Boards must identify viable candidates – Ralph Ward and Dr. Muneer Muhamed

A CEO whom we know has been planning for three years in a row to leave his company. However, the board persuaded him to continue for yet another year. They insisted that a succession plan should be in place before he can relinquish his responsibilities.

This would have been his ‘freedom year’ but for the unexpected occurrence of the COVID-19 pandemic. The board doesn’t feel a new person can succeed in a global situation where coronavirus is running amok.

CEO succession planning has long been inconsistent among corporations the world over, and its praxis is often vague and reactive on who could be the next in line to take over. The planning and development of talent for top roles are in place in many organisations but what’s missing is the CEO succession plan.

How current and actionable are emergency succession plans in your own company?

The COVID-19 crisis has shaken up a number of certainties about how effective executive succession planning really is. So here are a few questions you can ask yourself… to find out if you have a succession plan in place in your business or enterprise.

First of all, is your ‘plan’ really a plan?

We find that many of our clients realised the harsh reality of dud succession plans at this time. A survey of over 50 percent of S&P 500 companies found that all believed they had emergency succession plans. However, only about 20 of them had a formal written plan.

This is defined as who does what and precisely how the plan will be implemented. Simply writing down a name and tucking it into an ‘open in case of an emergency’ envelope is not a plan in the proper sense of the word.

Is the plan deep and flexible?

The best practice today is to demand that the current CEO, top team and board craft a crisis plan that can be implemented immediately, smoothly and flexibly. Organisations should have at least two or three names on the list. This goes beyond assuring leadership in case the same bus hits both options.

If the present CEO has an unfortunate accident and the current strategy is working, you may have a best case successor. But what if the CEO leaves due to a scandal or other exigency, or an activist investor demands a change?

You will then want another name to be in that envelope – someone who can take charge and lead, as well as shake things up.

Consider a three month emergency successor from the board who can step in until a longer term inside successor can take the reins.

Will we need a temporary CEO?

When British Prime Minister Boris Johnson was temporarily laid up due to COVID-19, the political system in the UK was rather shaken up because no provision had been made for a short-term fill-in prime minister.

Similarly, what will happen if your company faces such a situation and the chief executive has to be out of circulation to recover from illness or injury? How much regular duties can he or she handle during convalescence (if any) and for how long?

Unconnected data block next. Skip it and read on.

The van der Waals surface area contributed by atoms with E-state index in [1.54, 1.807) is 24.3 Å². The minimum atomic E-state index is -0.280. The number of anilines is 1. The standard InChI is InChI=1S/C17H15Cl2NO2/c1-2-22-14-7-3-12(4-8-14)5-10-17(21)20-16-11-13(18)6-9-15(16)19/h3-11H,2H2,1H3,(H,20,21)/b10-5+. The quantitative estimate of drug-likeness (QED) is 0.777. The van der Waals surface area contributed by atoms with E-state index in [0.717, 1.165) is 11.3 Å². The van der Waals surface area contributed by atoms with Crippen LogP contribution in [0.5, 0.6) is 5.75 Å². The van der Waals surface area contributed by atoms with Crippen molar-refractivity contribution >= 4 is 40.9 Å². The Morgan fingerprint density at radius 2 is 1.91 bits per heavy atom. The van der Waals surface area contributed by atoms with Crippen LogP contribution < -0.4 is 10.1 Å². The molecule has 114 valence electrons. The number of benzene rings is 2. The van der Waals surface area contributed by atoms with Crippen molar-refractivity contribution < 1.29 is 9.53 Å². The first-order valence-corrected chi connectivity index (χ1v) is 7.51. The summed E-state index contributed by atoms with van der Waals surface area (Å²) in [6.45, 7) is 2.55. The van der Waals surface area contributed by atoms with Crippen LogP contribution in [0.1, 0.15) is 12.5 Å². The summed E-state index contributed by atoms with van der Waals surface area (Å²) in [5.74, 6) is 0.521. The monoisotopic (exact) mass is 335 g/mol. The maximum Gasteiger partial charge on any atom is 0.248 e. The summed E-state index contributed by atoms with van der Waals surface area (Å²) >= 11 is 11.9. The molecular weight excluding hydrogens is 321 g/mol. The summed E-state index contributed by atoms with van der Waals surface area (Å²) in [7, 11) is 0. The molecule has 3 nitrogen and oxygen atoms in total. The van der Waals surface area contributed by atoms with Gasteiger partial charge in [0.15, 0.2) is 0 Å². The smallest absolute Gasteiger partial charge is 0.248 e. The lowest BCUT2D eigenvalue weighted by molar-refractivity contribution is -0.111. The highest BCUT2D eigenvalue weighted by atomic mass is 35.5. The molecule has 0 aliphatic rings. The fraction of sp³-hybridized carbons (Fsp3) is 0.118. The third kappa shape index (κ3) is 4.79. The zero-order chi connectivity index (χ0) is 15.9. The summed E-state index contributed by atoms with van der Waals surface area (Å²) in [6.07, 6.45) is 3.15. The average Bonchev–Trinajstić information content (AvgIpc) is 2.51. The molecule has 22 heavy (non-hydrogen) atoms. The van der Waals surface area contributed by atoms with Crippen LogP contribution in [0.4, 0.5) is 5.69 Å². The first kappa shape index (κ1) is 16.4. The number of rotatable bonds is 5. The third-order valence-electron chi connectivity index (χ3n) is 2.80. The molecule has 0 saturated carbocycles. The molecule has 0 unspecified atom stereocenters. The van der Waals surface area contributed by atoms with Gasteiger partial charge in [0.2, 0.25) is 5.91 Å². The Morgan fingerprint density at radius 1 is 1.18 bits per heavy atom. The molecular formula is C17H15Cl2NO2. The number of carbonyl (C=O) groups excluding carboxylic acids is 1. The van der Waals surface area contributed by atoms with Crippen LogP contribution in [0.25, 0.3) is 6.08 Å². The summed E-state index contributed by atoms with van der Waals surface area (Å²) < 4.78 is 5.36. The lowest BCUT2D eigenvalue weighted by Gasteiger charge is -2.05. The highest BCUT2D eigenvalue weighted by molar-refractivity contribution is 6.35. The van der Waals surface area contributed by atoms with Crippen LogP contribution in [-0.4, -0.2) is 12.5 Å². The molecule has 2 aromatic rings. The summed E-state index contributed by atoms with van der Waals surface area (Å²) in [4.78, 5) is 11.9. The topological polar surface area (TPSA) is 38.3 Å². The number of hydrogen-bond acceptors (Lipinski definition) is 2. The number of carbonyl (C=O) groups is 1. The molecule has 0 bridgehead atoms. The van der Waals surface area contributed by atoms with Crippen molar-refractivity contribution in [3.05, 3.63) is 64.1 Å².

When we face a virus that is highly infectious and debilitating, such a temporary understudy CEO plan is a must.

Should succession plans be different now – and if so, how? Even assuming you had all the above-mentioned elements in place at the beginning of 2020, the world has changed, and so has your view of your leaders and their skills.

While the pandemic may not have changed the world, it has accelerated the changes that were visible a year or two ago; and it certainly feels different for the uninitiated. CEOs need more resilience, agility and ability to lead by example. It’s also possible that potential successors may have shown themselves to be not up to the radical demands of the past 12 or so months.

Many rising executives who came of age during the economic crisis of 2008 haven’t faced a trauma such as this. Is your board building a review of crisis responses and results into its talent evaluation?

Some of our client boards are undertaking a second leadership assessment of their current leaders and also searching for outside talent. We have heard of two boards seeking external candidates who have been through prior crises and recovered.

Moving forward, the pandemic is expected to shake up long-term succession planning in other ways too. We predict that there will be many CEO hires from industries that are different to theirs but some boards may play it safe by sticking with recruits from closely allied fields.

As is common during a crisis, boards are sticking with their current talent lineup for the time being, meaning less immediate top executive turnover. But though change slows during a crisis, it springs back in a year or two.

CEOs who aren’t up to the demands of 2020 will be vulnerable this year. Investors and regulators have prodded boards to disclose more on their succession plans over the past few years.

Expect them to be very demanding on this next proxy season – whether or not there’s a lull in the spread of the pandemic going forward.

CEO succession planning has long been inconsistent